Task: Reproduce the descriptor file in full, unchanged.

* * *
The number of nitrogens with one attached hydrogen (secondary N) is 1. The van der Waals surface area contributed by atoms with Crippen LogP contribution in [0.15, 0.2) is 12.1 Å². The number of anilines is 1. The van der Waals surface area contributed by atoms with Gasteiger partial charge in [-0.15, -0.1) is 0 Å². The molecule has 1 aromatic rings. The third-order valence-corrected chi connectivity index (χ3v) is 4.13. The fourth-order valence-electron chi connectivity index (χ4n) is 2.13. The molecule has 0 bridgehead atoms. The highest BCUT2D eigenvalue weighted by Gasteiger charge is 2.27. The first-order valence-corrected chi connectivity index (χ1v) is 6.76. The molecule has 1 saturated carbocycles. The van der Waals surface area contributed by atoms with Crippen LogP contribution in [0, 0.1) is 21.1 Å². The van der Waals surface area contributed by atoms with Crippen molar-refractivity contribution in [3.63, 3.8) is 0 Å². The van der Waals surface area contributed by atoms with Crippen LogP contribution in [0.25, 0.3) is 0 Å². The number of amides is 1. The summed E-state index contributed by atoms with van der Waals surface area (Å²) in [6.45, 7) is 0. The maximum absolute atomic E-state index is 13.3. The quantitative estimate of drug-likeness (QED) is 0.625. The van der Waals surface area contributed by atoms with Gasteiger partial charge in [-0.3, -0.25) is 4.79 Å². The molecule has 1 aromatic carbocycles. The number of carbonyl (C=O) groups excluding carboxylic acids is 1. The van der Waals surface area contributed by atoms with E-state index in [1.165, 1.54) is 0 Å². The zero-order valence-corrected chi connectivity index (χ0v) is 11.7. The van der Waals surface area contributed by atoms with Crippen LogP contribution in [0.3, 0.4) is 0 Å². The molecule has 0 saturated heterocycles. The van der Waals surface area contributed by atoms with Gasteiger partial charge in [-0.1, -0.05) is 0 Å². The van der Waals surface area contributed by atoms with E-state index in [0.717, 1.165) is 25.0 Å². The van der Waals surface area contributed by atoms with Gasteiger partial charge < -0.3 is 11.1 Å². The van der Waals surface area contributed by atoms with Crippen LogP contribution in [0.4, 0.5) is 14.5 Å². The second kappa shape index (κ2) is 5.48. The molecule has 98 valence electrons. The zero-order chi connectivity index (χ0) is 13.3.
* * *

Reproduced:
The number of nitrogens with one attached hydrogen (secondary N) is 1. The van der Waals surface area contributed by atoms with Crippen LogP contribution in [0.15, 0.2) is 12.1 Å². The number of anilines is 1. The van der Waals surface area contributed by atoms with Gasteiger partial charge in [-0.15, -0.1) is 0 Å². The molecule has 1 aromatic rings. The third-order valence-corrected chi connectivity index (χ3v) is 4.13. The fourth-order valence-electron chi connectivity index (χ4n) is 2.13. The molecule has 0 bridgehead atoms. The highest BCUT2D eigenvalue weighted by Gasteiger charge is 2.27. The first-order valence-corrected chi connectivity index (χ1v) is 6.76. The molecule has 1 saturated carbocycles. The van der Waals surface area contributed by atoms with Crippen LogP contribution in [0, 0.1) is 21.1 Å². The van der Waals surface area contributed by atoms with Crippen molar-refractivity contribution in [3.63, 3.8) is 0 Å². The van der Waals surface area contributed by atoms with Crippen LogP contribution in [0.25, 0.3) is 0 Å². The number of amides is 1. The summed E-state index contributed by atoms with van der Waals surface area (Å²) in [6.45, 7) is 0. The maximum absolute atomic E-state index is 13.3. The quantitative estimate of drug-likeness (QED) is 0.625. The van der Waals surface area contributed by atoms with Gasteiger partial charge in [-0.3, -0.25) is 4.79 Å². The molecule has 1 aromatic carbocycles. The number of carbonyl (C=O) groups excluding carboxylic acids is 1. The van der Waals surface area contributed by atoms with E-state index in [1.165, 1.54) is 0 Å². The zero-order valence-corrected chi connectivity index (χ0v) is 11.7. The van der Waals surface area contributed by atoms with Crippen LogP contribution in [0.3, 0.4) is 0 Å². The molecule has 0 saturated heterocycles. The van der Waals surface area contributed by atoms with Gasteiger partial charge in [-0.1, -0.05) is 0 Å². The van der Waals surface area contributed by atoms with E-state index in [0.717, 1.165) is 25.0 Å². The van der Waals surface area contributed by atoms with Gasteiger partial charge < -0.3 is 11.1 Å². The van der Waals surface area contributed by atoms with Crippen LogP contribution in [0.4, 0.5) is 14.5 Å². The second kappa shape index (κ2) is 5.48. The molecule has 98 valence electrons. The zero-order chi connectivity index (χ0) is 13.3.